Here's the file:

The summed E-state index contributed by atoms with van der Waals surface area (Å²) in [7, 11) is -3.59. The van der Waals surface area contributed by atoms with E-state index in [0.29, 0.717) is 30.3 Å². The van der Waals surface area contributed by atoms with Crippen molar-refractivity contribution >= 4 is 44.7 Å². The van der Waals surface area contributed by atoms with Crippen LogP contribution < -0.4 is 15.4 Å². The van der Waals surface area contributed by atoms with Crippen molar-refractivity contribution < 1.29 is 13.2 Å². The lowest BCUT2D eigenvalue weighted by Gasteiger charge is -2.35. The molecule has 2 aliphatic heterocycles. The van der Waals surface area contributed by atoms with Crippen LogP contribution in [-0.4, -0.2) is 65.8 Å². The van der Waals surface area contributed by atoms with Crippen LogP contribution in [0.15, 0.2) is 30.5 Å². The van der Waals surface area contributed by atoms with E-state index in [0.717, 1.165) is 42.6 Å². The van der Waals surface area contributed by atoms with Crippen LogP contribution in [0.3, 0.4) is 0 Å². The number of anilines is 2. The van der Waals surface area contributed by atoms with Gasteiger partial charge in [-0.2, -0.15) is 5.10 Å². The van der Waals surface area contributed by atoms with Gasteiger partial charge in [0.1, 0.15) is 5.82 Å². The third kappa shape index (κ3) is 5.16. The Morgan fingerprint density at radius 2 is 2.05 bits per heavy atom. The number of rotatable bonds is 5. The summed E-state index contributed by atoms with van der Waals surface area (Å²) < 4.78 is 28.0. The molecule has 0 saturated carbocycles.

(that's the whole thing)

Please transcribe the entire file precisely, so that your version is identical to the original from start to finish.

The summed E-state index contributed by atoms with van der Waals surface area (Å²) in [7, 11) is -3.59. The van der Waals surface area contributed by atoms with E-state index in [0.29, 0.717) is 30.3 Å². The van der Waals surface area contributed by atoms with Crippen molar-refractivity contribution >= 4 is 44.7 Å². The van der Waals surface area contributed by atoms with Crippen LogP contribution < -0.4 is 15.4 Å². The van der Waals surface area contributed by atoms with Crippen molar-refractivity contribution < 1.29 is 13.2 Å². The lowest BCUT2D eigenvalue weighted by Gasteiger charge is -2.35. The molecule has 2 aliphatic heterocycles. The van der Waals surface area contributed by atoms with Crippen LogP contribution in [-0.4, -0.2) is 65.8 Å². The van der Waals surface area contributed by atoms with Crippen LogP contribution in [0.15, 0.2) is 30.5 Å². The van der Waals surface area contributed by atoms with E-state index in [0.717, 1.165) is 42.6 Å². The van der Waals surface area contributed by atoms with Crippen LogP contribution in [0.3, 0.4) is 0 Å². The number of anilines is 2. The van der Waals surface area contributed by atoms with Gasteiger partial charge in [-0.2, -0.15) is 5.10 Å². The van der Waals surface area contributed by atoms with Gasteiger partial charge in [0.1, 0.15) is 5.82 Å². The third kappa shape index (κ3) is 5.16. The Morgan fingerprint density at radius 2 is 2.05 bits per heavy atom. The number of rotatable bonds is 5. The summed E-state index contributed by atoms with van der Waals surface area (Å²) < 4.78 is 28.0. The molecule has 0 saturated carbocycles.